Why Understanding Personality Types Can Help with Character Development

I have to admit, I’m obsessed.

My family shudders every time I bring up the topic. I truly can be obnoxious about it. But, I have found that in life and in writing the study of personality is fascinating and essential. I’m going to use https://www.truity.com–one of my new favorite sites that my youngest son found during his own interest in the topic–to illustrate how personality type can help structure character development in a story.

  • Overview: As I get to know a character simply reading a description of a specific personality can be helpful. I may know if the character is introverted and likes to be organized (judging). But, does the character make decisions based on logic (thinking) or emotions (feeling)? Does the character focus on the big picture (intuition) or the details (senses)? I can determine what I don’t know by reading a description of the I-J types to figure out how the character should be depicted in general.
  • Strengths: Once I have the four-letter framework of a character, I study the strengths and weaknesses. Because story requires conflict, I need to understand how each character will respond in crisis and to the other characters. That response ought to be consistent with the character’s personality. I may go further and research how a specific type reacts to stress. I have also used the strengths or weaknesses of a character to choose a name that reflects a trait.
  • Career: Sometimes the career of a character becomes a defining part of the story. Sometimes it isn’t even mentioned. The importance of knowing what a character does for a living has just as much to do with what that character would not choose to do. For example, I know based on my personality type that I would enjoy a career in editing over accounting. In fact, my first job was editing career development materials for high schools. I can attest to the importance of the scope, education, responsibilities, salaries, and so on of various careers. Some careers were eliminated because they became out-dated in our society. How could that conflict play into a story?
  • Relationship: For me, this is the most intriguing aspect of getting to know my characters. How will each character respond to the other characters in the story? This website does a phenomenal job of highlighting which personalities are kindred spirits, intriguing differences, potential complements, or conflicting opposites. I also know as a writer how I will respond to the characters based on my own personality. I have to be conscious of my own biases and depict the character with integrity. The role of the character may cast him or her as a hero or a villain, but my understanding of the relationship dynamics allows me to reflect the hero’s flaws and the villain’s fine- points. Another fascinating discovery is when one character views another as an intriguing difference while the other character sees that person as a conflicting opposite.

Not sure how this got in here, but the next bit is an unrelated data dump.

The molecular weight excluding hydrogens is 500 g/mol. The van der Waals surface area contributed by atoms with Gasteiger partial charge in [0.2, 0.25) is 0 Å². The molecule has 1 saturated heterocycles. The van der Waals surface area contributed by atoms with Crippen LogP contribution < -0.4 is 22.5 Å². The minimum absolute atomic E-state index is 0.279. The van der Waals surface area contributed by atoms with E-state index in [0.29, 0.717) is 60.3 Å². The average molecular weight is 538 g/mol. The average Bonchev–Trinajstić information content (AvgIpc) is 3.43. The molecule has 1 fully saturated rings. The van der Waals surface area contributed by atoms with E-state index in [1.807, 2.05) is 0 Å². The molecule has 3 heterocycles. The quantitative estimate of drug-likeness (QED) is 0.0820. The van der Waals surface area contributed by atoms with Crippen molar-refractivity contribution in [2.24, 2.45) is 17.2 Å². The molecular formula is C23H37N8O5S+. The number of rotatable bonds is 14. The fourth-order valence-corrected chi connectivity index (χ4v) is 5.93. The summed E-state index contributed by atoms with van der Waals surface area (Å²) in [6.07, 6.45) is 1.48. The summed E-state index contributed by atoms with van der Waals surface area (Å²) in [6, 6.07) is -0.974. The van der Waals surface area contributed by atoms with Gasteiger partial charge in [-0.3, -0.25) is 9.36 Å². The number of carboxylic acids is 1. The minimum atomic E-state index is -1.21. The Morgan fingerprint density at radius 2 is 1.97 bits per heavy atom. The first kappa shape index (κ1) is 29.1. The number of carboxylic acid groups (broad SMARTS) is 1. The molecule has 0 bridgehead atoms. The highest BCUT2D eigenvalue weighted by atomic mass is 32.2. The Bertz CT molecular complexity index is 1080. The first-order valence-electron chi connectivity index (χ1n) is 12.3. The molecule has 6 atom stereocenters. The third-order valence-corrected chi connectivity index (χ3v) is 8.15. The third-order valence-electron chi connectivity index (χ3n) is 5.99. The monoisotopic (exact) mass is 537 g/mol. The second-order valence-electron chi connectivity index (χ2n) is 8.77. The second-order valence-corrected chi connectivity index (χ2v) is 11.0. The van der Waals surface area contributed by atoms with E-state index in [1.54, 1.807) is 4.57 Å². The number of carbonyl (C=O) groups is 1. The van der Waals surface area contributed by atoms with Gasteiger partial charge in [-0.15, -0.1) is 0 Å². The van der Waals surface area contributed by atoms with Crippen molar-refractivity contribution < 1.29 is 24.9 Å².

So, while avoid a discussion about personality types around the Thanksgiving table might be a good idea, it certainly makes sense to listen in on the character interactions around the dining room table within a story. Who knows, maybe there are one in the same.

Some of my favorite personality websites and books can be viewed here.



Gifts Differing by Isabel Briggs Myers and Peter B. Myers

Please Understand Me II by David Kiersey

Personality Type by Lenore Thomson

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From A-Z Author Book Reader and Reviewer Christian Diligent Editor Faith-based Giant-in-stature Home Educator Intuitive Java-Enthusiast Knitter Labrador Retriever Owner Mother of Three Boys Note-Taker Organizer Poet Quiet Moments (a rare commodity!) RV Camping Singer in Church Choir T U Violist Wife of My High School Sweetheart X Yarn-Lover (the wool kind and the story kind) Z